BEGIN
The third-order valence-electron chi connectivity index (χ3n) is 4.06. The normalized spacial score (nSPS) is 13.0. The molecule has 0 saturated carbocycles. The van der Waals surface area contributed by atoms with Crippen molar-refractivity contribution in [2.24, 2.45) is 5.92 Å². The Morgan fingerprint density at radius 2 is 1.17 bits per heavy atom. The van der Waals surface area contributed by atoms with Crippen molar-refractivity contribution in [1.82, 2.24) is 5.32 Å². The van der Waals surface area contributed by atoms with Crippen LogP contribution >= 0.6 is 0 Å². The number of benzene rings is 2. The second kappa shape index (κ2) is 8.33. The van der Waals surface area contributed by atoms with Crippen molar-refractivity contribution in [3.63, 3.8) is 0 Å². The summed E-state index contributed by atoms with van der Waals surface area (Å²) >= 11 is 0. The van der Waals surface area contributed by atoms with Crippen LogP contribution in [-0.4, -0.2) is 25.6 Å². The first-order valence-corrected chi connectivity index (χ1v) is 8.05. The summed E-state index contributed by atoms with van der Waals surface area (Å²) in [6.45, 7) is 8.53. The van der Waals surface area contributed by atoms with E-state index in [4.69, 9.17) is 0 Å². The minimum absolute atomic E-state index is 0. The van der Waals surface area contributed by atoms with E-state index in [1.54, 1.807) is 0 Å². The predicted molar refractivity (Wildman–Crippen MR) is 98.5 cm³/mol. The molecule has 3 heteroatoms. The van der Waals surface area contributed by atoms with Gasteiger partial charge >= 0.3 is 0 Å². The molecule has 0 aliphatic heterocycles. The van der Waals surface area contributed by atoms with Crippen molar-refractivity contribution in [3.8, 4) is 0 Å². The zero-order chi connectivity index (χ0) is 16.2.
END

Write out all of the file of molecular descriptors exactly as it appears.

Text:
The third-order valence-electron chi connectivity index (χ3n) is 4.06. The normalized spacial score (nSPS) is 13.0. The molecule has 0 saturated carbocycles. The van der Waals surface area contributed by atoms with Crippen molar-refractivity contribution in [2.24, 2.45) is 5.92 Å². The Morgan fingerprint density at radius 2 is 1.17 bits per heavy atom. The van der Waals surface area contributed by atoms with Crippen molar-refractivity contribution in [1.82, 2.24) is 5.32 Å². The van der Waals surface area contributed by atoms with Crippen LogP contribution >= 0.6 is 0 Å². The number of benzene rings is 2. The second kappa shape index (κ2) is 8.33. The van der Waals surface area contributed by atoms with Crippen molar-refractivity contribution in [3.63, 3.8) is 0 Å². The summed E-state index contributed by atoms with van der Waals surface area (Å²) >= 11 is 0. The van der Waals surface area contributed by atoms with Crippen LogP contribution in [-0.4, -0.2) is 25.6 Å². The first-order valence-corrected chi connectivity index (χ1v) is 8.05. The summed E-state index contributed by atoms with van der Waals surface area (Å²) in [6.45, 7) is 8.53. The van der Waals surface area contributed by atoms with E-state index in [4.69, 9.17) is 0 Å². The minimum absolute atomic E-state index is 0. The van der Waals surface area contributed by atoms with E-state index in [1.54, 1.807) is 0 Å². The predicted molar refractivity (Wildman–Crippen MR) is 98.5 cm³/mol. The molecule has 3 heteroatoms. The van der Waals surface area contributed by atoms with Gasteiger partial charge >= 0.3 is 0 Å². The molecule has 0 aliphatic heterocycles. The van der Waals surface area contributed by atoms with Crippen molar-refractivity contribution in [3.8, 4) is 0 Å². The zero-order chi connectivity index (χ0) is 16.2.